Dr. Raden Wisnu Nurcahyo, a lecturer at the UGM Faculty of Veterinary Medicine (FKH), was inaugurated as a professor of veterinary parasitology at the UGM Senate Hall on Tuesday (11/7).
Professor Wisnu Nurcahyo delivered his inaugural speech titled “Surra Disease and Its Implications for Human, Animal, and Environmental Health.”
In his speech, Professor Nurcahyo mentioned that Surra disease is caused by Trypanosoma evansi, a protozoan parasite commonly found in animals, particularly cattle, buffalo, horses, and rodents.
The parasite lives in vertebrates’ blood plasma and tissue fluids; only a few live by invading cells.
He explained that Surra could cause significant economic losses every year. The observed losses include decreased production and stunted growth, which can lead to death if left untreated.
“The prevalence of Trypanosomiasis in buffalo in Sumatra, Java, South Kalimantan, Lombok, South Sulawesi, and North Sulawesi ranges from 5.8% to 7%,” he said.
Infected animals usually appear lethargic, experience weight loss, anemia, edema of particular body parts, intermittent fever, enlarged prescapular lymph nodes, decreased production of milk, saliva, and tears, and may also suffer abortions.
Controlling the disease depends on chemotherapy, but it often encounters challenges such as the high cost of medication, difficulties in diagnosis, drug availability, and drug resistance development.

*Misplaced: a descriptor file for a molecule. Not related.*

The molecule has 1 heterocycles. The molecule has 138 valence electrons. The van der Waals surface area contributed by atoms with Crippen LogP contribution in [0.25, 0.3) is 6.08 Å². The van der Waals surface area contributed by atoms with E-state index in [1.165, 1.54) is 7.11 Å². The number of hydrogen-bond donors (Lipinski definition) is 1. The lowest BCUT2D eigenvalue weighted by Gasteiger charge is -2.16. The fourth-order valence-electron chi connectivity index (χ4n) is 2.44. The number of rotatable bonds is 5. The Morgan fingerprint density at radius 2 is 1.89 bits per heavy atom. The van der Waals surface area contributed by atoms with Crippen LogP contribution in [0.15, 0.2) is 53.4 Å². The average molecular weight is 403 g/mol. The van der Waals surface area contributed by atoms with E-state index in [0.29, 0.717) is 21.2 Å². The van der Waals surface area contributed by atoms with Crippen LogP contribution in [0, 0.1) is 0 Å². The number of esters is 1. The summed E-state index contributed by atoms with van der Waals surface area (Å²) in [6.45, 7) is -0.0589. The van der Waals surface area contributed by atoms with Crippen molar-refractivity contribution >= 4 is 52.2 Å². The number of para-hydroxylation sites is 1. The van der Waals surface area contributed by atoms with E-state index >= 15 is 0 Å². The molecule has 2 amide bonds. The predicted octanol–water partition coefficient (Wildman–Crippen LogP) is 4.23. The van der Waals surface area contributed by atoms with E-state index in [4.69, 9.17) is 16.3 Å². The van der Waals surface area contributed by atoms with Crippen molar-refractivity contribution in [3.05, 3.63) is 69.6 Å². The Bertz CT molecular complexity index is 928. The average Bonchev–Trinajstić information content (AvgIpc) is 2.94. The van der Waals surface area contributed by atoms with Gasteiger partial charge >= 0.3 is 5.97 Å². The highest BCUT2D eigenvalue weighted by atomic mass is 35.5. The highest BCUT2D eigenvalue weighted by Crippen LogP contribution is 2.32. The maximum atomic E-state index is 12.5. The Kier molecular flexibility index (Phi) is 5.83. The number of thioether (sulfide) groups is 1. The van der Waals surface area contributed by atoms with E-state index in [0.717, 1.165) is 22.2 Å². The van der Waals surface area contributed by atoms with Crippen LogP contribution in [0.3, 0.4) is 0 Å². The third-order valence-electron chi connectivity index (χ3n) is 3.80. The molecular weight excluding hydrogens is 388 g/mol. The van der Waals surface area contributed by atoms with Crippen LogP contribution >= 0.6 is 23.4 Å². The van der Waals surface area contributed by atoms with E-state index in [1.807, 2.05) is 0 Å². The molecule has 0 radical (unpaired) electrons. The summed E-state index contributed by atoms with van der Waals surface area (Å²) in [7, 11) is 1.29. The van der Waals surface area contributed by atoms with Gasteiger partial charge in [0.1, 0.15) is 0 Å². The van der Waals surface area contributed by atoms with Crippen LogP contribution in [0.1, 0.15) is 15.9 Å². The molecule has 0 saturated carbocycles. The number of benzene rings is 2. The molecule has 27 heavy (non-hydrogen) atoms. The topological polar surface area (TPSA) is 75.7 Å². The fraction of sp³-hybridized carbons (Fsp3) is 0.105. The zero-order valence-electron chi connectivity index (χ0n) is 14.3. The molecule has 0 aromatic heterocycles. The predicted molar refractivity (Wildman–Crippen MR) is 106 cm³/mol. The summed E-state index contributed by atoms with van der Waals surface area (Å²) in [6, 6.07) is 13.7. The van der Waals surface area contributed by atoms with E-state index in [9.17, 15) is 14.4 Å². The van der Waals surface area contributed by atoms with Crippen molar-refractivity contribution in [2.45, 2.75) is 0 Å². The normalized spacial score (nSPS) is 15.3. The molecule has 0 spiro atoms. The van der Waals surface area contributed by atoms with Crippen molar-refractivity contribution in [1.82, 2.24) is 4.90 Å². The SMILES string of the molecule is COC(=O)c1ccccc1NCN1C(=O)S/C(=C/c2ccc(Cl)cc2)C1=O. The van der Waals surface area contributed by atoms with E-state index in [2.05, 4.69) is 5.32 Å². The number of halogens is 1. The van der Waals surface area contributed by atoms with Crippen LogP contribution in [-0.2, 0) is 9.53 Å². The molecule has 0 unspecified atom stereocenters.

To diagnose Trypanosoma evansi in animals, Professor Nurcahyo emphasized the need to pay attention to clinical symptoms, disease history, and treatment history of the animals, considering field conditions based on parasitological principles.
The use of chemotherapy for Trypanosomiasis should be given, especially before entering the rainy season.
“This can protect susceptible animals during the period of increased disease risk. Sick livestock should be promptly and properly handled to prevent the spread of the disease and reduce the risk of infection and development of carriers,” the professor added.
A livestock health system needs to be established to anticipate the emergence of new animal diseases and the re-emergence of old ones. One approach to combat disease transmission through animals is through the concept of “One Health.”
This concept promotes a multidisciplinary and transdisciplinary approach that not only safeguards human health but also ensures the well-being of animals and the conservation of the environment.
“One Health is one of the efforts to prevent future disease outbreaks,” he stated.
Author: Gusti Grehenson